Moving Blues

This is a strange time, dominated by thoughts and feelings about houses. Thoughts of buying and selling them, and moving out of and into them. Feelings of sadness and loss, and feelings of excitement and anticipation.

But it is not yet a time of action, and the in-between stage is a worry-filled limbo. I am regularly waking in the night with ‘something else we need to sort out’ popping unbidden into my mind, and shouting to be added to that unwritten, and increasingly overwhelming list of Things We Need To Do. Perhaps it might help if I actually wrote them down? But all my previous experience tells me that when I see the multitude of yet-to-be-accomplished tasks prescribed in undeniable black and white, I will feel even worse. Whilst the ‘list’ remains in abstract pieces in my head, the limitations of my conscious memory and attention span mean that I can only knowingly worry about one or two things at a time.

Of course it is undoubtedly true that my subconscious mind is keeping a running inventory of all the little things that could conspire to freak me out if, by some unfortunate turn of mental breakdown, they all came rushing into sentience at the same moment. But happily, for now at least, my underbrain appears content to simply churn them over, like a tumble drier in crease-guard mode, with the barely audible rumble of distant thunder, while I go about my daily business.  And at night, during the quiet, dark hours of light sleep, it will pull one out from the clammy pile, hold it up and wave it about a bit, just to be sure that it doesn’t get forgotten.

Apparently, “Research has shown that moving house is one of the most stressful life events, right up at the top with divorce and bereavement.” If this is true, then we must be in for a double whammy-load of stress over the next few months. Funnily enough, it looks as though the sale of our house in Derby will be completed before the sale of our house in Roquetaillade – which seems odd, given the reputation of the English house-sale process as being frequently beset with delay and obstruction caused by purchase chains and incompetent solicitors. But as part of the deal, we have agreed to an exchange of contracts within four weeks, and from current progress in the proceedings, it seems remotely possible that this may actually come to pass.

I have booked a flight to East Midlands to coincide with the week in which completion should take place if everything goes according to plan, and have taken advantage of Ryanair’s crazy £0.01 flights to Perpignan, to book a series of three possible return flights, so that I can stay in Derby as long as necessary to get everything done. It’s hard booking flights in advance for something with an indeterminate date (and I will face that issue again, when I come to book a trip to coincide with the birth of my daughter’s baby in May).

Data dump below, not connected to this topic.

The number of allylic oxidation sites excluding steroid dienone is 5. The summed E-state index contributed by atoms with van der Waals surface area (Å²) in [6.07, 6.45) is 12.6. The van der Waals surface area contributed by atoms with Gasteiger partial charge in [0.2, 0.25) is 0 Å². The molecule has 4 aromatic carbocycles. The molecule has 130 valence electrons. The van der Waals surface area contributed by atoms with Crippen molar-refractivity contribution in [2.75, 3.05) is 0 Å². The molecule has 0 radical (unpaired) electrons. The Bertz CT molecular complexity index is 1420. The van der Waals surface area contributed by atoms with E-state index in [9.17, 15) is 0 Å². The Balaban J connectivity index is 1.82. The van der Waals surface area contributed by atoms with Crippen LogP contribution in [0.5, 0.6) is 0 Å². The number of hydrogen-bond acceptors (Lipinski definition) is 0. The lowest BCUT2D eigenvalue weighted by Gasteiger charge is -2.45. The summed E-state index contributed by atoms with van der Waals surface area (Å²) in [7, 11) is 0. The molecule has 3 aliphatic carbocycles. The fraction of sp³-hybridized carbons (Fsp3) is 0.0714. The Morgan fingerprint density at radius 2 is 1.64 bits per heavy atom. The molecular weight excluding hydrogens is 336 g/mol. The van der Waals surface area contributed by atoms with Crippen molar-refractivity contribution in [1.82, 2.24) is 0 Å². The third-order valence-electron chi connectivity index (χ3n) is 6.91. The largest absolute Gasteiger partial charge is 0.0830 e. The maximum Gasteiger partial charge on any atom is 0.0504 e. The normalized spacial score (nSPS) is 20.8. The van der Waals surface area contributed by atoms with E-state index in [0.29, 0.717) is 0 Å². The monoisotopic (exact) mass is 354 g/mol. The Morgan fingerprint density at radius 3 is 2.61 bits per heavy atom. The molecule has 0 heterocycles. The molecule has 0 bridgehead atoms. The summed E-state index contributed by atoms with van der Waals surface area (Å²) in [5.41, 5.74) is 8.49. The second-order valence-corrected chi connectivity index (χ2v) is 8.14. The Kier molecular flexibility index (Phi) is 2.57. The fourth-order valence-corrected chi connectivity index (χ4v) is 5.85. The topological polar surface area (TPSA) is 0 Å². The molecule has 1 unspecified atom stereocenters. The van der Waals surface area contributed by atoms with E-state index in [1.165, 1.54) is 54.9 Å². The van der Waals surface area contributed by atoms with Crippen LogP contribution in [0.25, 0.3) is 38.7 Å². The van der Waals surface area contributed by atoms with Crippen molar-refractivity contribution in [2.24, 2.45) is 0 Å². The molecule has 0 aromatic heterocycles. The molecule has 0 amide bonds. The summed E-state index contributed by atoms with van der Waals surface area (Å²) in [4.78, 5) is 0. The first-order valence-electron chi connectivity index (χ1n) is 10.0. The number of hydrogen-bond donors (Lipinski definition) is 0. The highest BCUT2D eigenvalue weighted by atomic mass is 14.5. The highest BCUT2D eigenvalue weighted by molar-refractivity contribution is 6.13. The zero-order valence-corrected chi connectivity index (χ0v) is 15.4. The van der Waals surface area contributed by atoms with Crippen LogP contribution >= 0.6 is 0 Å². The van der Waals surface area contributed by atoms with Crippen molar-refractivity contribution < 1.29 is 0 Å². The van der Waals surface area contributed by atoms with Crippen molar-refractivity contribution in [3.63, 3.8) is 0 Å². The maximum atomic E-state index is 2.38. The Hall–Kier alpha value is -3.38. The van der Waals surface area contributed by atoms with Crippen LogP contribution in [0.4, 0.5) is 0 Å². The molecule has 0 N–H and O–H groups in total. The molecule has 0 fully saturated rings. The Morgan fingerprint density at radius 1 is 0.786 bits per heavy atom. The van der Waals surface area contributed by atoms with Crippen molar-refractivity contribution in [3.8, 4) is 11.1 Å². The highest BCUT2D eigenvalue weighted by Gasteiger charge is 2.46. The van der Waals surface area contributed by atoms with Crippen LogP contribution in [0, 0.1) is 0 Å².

With one and a half weeks of the agreed time span already passed, my son has yet to find somewhere to move to, and I am spending many hours of each day trawling through the Rightmove rentals site, and harassing him about the absolute necessity of Doing Something NOW, and not tomorrow, or next week, when he might “feel more like doing it”. In my head and in my dreams I have gone through the house, emptying the attic and the shed and the garage, and packing myriad boxes for dispatch to different destinations – some for storage, some for my son, some for my daughter and some for the Tip. But in reality nothing has happened. The garage still houses Simon’s oldest motorbike, three bicycles and two lawnmowers with nowhere to go. The shed still houses incalculable heaps of DIY equipment and boxes of electronic stuff with varying degrees of usefulness. The attic is still home to untold boxes of memories. The bookshelves are still full of books, and the kitchen cupboards are still full of an unsorted array of crockery and utensils belonging variously to me, my daughter, my son and his lodger.

The frustration of not being there, to be able to make a start on the dismal and time-consuming task of sorting and clearing and packing is taking its toll. I find myself having to Wait yet again. And camping once more in this State of Uncertainty, this Siberia of Inaction, I find myself with too much time for reflection. The spaces between the Doing are filling with trickling doubts and worries, with seeping feelings of regret and loss and guilt, oozing in from that dammed Lake of “Are-We-Doing-the-Right-Thing?”

On the plus side, the sale of the house in Derby, and the bringing to a final conclusion of my Previous Life with my children in our family home of the last 21 years, has successfully taken my mind off the worries of how we will move all our stuff and our llamas and chickens from here to the Allier. There is a limit to how much a person can worry about at once. Besides, I can be reasonably confident that our move to the Allier will have a happy ending, because I know that we make our own happiness. Unfortunately, my son, who is about to find himself cast abruptly into the Big Bad World of Independence, has yet to discover that little secret.

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1 Response to Moving Blues

  1. Julie Clarkson says:

    Hi Val and Simon – the stresses of housemoving, I remember them well! You mention bikes in your blog. Kev and I are looking for one each – are yours suitable do you think? I’ve been thinking I really should try to cycle to work in Mickleover when the weather is fine and actually owning a bike would be a start! We would be happy to buy them off you – let me know.

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